I have an Active Criminal Warrant; What Should I Do?
Sometimes, there is no other option but to turn yourself in; other times, it is as simple as paying a small fee or having your attorney file a short motion. This post should help clear up your options when it comes to handling an active warrant for your arrest.
Failure to Appear
Criminal trial dockets are not optional. You MUST appear for your trial. If you do not, then a warrant will be issued for your arrest. This is the most common warrant problem that arises in my daily criminal law practice. Maybe you’ve forgotten the court date or went to the wrong courthouse. Perhaps the clerk forgot to enter that you appeared in court. Whatever the reason, there is now a warrant out for your arrest because you failed to show up to court when required. What can you do to avoid going to jail?
First, if the initial reason you had to go to court was because of a minor traffic violation, such as failure to provide proof of insurance, no taillights, speeding, or driving without a license or with a suspended license, then avoiding jail can be relatively easy. A vast majority of these cases process through local municipal (city) courts. These courts typically have a system to resolve failure to appear warrants on minor traffic cases. In Huntsville City Court, the program is called “Amnesty Court,” where you pay a fee, appear for a brief court date soon thereafter, and agree to pay the fines on the initial charges. If all of those tasks are completed, the warrant is removed. In Athens, the program is not called “Amnesty”; you simply pay $100 penalty per case and sign an agreement to appear at the next court date.
On the other hand, if the initial offense is a more serious traffic offense (DUI, reckless driving, etc.), a misdemeanor, or felony offense, the solution may not be so simple. In that case, you will be best served by speaking with an attorney, as the results can vary. Our experienced Huntsville criminal lawyers have had success in getting a failure to appear warrant recalled simply by filing a motion to explain why our client missed court and that he or she is not a flight risk. If the judge is convinced, the warrant may be recalled without the defendant’s appearance, but this usually requires a very legitimate excuse, such as a medical or family emergency or incarceration in another jurisdiction. The judge may require that the defendant immediately appear in his court or chambers with counsel prior to the warrant being recalled. Of course, a judge can simply force a defendant to turn himself in to be booked and processed, but may not set a new bond. Ultimately, your first step in getting a more serious failure to appear warrant recalled is speaking with an attorney.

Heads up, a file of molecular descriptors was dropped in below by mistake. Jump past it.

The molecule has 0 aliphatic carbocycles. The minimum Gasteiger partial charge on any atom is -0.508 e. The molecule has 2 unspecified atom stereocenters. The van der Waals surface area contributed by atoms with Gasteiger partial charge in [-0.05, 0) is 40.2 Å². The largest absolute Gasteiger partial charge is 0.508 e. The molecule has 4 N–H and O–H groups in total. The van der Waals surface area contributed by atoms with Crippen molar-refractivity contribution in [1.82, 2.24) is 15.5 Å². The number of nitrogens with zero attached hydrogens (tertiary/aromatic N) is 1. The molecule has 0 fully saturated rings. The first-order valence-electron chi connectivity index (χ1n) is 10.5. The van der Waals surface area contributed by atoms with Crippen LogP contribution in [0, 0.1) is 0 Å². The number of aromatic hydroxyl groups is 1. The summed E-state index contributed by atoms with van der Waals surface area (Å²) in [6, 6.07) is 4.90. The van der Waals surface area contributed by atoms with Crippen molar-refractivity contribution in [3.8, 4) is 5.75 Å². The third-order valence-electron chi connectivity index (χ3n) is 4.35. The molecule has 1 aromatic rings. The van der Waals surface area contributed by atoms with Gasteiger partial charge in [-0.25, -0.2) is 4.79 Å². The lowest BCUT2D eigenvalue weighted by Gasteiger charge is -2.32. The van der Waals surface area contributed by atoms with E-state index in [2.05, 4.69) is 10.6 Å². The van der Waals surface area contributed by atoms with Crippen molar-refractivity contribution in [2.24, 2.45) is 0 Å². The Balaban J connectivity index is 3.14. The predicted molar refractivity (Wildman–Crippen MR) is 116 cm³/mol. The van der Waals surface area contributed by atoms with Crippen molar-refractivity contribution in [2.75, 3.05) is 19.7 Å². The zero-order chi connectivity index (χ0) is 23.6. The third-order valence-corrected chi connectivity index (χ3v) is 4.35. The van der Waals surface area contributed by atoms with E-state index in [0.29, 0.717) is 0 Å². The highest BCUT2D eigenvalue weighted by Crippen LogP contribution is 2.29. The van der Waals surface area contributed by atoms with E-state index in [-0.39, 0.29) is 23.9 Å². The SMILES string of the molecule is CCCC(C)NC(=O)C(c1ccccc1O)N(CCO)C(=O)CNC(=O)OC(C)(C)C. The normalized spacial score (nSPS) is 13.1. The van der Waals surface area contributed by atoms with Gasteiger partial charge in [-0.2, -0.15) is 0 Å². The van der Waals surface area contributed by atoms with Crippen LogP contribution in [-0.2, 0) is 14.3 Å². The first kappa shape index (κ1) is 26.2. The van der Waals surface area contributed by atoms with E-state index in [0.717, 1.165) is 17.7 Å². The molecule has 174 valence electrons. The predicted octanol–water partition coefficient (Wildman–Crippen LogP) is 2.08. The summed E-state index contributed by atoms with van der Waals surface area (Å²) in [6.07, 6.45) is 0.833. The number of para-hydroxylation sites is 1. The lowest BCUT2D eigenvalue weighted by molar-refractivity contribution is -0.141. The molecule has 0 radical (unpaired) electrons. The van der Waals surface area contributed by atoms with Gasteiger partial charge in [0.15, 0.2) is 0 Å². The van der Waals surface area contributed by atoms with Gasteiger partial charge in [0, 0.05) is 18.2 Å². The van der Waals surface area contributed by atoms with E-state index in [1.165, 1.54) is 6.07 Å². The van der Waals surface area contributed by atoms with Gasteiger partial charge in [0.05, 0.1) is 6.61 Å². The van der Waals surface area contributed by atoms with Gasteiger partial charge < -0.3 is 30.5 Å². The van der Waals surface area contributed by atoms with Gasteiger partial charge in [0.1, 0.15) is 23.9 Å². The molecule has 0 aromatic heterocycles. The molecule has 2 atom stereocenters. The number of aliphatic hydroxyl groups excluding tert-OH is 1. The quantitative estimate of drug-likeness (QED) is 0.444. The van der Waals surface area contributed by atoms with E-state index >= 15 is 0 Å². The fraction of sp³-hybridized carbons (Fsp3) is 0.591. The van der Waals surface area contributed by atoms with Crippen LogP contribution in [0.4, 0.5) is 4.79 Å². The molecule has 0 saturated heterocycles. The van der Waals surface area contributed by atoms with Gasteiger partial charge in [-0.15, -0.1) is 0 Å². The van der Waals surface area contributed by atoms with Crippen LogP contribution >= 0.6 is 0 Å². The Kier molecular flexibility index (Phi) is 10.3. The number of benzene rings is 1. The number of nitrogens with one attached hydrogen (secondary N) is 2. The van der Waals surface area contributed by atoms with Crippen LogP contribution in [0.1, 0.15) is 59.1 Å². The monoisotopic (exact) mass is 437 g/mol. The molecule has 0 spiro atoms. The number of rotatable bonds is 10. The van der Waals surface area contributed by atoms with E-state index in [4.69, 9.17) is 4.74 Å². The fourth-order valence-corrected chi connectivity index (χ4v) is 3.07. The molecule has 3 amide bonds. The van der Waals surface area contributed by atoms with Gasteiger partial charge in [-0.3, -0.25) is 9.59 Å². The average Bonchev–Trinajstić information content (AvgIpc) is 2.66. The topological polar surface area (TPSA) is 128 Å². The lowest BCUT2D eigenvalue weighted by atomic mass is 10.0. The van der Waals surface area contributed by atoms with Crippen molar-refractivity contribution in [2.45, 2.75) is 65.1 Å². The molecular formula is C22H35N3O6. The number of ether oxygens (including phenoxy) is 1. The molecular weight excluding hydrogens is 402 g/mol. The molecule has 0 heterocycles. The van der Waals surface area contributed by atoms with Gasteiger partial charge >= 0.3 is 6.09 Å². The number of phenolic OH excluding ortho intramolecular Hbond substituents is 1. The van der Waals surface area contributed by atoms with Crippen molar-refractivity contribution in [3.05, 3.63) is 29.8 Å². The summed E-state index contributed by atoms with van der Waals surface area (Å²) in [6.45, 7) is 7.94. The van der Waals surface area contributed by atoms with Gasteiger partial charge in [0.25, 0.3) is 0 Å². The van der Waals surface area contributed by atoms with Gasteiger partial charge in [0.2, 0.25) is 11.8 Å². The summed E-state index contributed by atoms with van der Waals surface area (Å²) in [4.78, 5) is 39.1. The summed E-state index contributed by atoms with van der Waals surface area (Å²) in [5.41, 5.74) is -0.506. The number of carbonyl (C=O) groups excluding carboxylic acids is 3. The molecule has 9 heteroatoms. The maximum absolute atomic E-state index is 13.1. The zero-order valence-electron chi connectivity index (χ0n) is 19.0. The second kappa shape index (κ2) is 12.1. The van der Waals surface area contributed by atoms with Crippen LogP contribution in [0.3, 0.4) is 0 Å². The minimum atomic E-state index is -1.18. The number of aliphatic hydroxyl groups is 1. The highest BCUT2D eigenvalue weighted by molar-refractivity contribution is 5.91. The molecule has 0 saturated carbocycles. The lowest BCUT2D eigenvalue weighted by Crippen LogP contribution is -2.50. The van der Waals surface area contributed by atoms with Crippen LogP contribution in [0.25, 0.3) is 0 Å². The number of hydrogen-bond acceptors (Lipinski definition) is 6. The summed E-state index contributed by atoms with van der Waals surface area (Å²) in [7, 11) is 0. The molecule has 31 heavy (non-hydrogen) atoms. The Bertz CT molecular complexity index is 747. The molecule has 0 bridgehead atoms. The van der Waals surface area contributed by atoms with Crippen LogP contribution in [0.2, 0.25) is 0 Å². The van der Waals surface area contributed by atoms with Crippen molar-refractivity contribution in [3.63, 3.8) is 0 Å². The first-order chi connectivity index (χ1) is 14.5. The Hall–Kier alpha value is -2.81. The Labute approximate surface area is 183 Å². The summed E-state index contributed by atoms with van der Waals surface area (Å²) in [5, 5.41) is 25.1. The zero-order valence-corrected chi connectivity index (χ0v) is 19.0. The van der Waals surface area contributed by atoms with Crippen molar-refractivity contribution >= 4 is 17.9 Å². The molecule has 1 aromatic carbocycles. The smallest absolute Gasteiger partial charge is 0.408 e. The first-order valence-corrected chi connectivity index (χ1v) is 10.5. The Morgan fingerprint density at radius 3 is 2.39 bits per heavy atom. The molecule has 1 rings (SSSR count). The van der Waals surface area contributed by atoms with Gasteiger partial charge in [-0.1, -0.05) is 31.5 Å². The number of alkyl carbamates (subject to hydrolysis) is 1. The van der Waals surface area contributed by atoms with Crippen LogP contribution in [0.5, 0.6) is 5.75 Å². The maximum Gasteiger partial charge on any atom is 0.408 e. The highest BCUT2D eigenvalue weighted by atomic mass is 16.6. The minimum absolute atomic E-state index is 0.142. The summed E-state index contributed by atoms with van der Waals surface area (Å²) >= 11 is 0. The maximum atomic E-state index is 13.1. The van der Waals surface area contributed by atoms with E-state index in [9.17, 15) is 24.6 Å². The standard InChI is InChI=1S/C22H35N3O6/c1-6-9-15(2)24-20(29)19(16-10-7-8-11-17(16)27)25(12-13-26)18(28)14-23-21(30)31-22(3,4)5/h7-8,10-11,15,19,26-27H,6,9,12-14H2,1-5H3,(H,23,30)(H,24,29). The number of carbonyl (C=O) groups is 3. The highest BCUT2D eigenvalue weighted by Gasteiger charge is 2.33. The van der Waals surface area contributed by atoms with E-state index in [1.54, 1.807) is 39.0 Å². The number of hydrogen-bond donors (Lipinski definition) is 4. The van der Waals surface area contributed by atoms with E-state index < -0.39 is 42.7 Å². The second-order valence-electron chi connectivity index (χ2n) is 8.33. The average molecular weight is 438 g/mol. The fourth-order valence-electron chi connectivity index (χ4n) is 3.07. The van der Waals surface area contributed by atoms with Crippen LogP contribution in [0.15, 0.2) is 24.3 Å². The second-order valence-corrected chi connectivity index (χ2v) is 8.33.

Warrant for New Offense
There is not really a whole lot that can be done in this situation. If you verify that there is an active warrant for your arrest based on a new charge (not a failure to appear on an old charge), then you should IMMEDIATELY contact an attorney. You will have to turn yourself in soon, so it is vital that an attorney is prepared to file for appropriate bond amounts and make other arrangements to make the initial phases of criminal litigation less stressful.
Probation Revocation Warrant
If you are already on probation and your officer believes that there is probable cause you have violated the terms of your probation, then you may have to deal with a possible revocation of your probation. In that event, the probation officer will issue a warrant for your arrest. If you are arrested for a new offense while on probation, have a positive drug screen, miss an appointment, are not making payments to your officer, or have committed some other violation of your probation, it is smart to talk to an attorney immediately. Having an attorney retained and ready to represent you before being arrested on a revocation warrant is important. Soon after your arrest, the attorney can file a motion to set a bond, as most people arrested for probation revocation are not given a bond immediately after arrest, unlike most offenses. Facing a revocation hearing while being incarcerated is difficult because you are unable to work to earn money to pay fines and probation fees. Further, you are not able to participate in certain programs that may help avoid revocation, such as anger management and drug counseling. The threat of being put in jail, however, is not a reason to lie or hide information from your probation officer. Many times that officer can be your biggest ally.
Ultimately, if you are concerned about whether an active warrant is out there for your arrest or if you need assistance dealing with an active warrant, contacting an attorney should be your first course of action. Competent counsel will be able to make the warrant process far less burdensome.
If you or a loved one are facing a criminal warrant for your arrest, contact Martinson & Beason, P.C. by email or by calling (256) 533-1667.